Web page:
If the state’s school consolidation law is a “tough love” approach to fiscal responsibility, how should the defeat of 14 of the 18 consolidation votes on Tuesday be understood?
It’s a dangerous exercise to try to divine why a vote went the way it did. But the defeat of so many local consolidation efforts begs for some explanation. This explanation is especially warranted, given that local taxpayers probably will face increases when state penalties are assessed for failing to consolidate.
To date, 22 regional consolidation efforts have failed, while 24 have been approved. Such a low approval rate, barely more than half, calls for a change in strategy on the part of the state Department of Education.
One of the reasons consolidation plans were defeated is likely lingering anger about the concept. Why should the state force reorganization of local education, voters may have wondered, given the state’s failure to live up to its statutory obligation to provide 55 percent of education funding? This defiance, seeing the state as the enemy at the gates, is understandable, but ultimately it is both foolish and futile — unless voters are willing to turn their noses up at hundreds of thousands of dollars in state subsidies.
Another likely motivation for voting against consolidation is the size of the regional unit being proposed. The RSU proposed for the Brewer area included 10 towns. It was defeated. So was the plan to form an alternative school system linking the Allagash and Fort Kent areas, which would have meant a large geographic area. The Orono-Veazie-Glenburn plan, covering a smaller area, won approval. Yet the exception to the rule is that consolidation was defeated in SAD 28 in Camden and Rockport and the Lincolnville area, where five towns already use the same high school.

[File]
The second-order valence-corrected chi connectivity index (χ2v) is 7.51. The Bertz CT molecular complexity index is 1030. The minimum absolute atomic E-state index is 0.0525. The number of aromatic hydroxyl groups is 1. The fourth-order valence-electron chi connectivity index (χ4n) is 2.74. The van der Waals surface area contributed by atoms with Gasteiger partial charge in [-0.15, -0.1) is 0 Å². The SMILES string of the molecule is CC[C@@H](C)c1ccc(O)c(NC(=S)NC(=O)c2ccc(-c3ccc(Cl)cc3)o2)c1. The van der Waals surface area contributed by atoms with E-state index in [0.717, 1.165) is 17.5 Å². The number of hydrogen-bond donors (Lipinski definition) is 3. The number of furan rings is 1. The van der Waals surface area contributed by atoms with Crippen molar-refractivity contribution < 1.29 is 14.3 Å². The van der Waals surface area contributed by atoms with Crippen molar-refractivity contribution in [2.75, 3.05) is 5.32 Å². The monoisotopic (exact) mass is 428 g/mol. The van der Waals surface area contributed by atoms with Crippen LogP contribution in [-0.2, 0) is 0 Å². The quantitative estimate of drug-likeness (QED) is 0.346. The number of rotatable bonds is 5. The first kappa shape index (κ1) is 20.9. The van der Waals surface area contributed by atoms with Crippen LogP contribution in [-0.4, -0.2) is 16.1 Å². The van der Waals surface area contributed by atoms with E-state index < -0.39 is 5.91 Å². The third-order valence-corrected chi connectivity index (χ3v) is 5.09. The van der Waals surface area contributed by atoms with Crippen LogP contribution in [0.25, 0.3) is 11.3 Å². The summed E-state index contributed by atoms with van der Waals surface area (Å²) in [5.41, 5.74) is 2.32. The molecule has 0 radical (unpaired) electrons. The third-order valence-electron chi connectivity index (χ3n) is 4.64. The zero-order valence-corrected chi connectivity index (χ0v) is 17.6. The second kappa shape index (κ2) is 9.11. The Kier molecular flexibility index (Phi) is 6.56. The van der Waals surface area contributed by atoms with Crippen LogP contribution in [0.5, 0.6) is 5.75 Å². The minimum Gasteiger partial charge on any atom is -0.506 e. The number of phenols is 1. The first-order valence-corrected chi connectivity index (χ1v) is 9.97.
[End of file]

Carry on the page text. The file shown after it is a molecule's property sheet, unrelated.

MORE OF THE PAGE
Still another explanation is that plans were flawed. Voters may have been open to consolidation, but disliked the plan that was created in their region.
And there is the faith factor. Well-informed voters knew that in some cases, costs might go up initially after consolidation. But they may have lacked trust in pronouncements from district officials that in a few years, significant savings would be achieved.
In all likelihood, individual regions failed to approve consolidation for individual reasons. Those should not be dismissed or over-simplified. Rather, the department should continue to provide information where it was lacking, and encouragement and technical help where it was needed, and creativity to craft new plans where geography didn’t support consolidation.
At the same time, the state must be firm in its tough-love stance. Brewer Superintendent Dan Lee told a reporter that work could continue toward finding a way to consolidate, but that “it would be really nice if we didn’t get penalized” with a loss of funding. To waive such penalties essentially punishes districts that succeeded in crafting plans that won approval.
The work for a new kind of school system must continue. And its success should not be measured by the number of approved regional districts. Voters are certainly able to choose to go it alone — if they are willing to pay the price.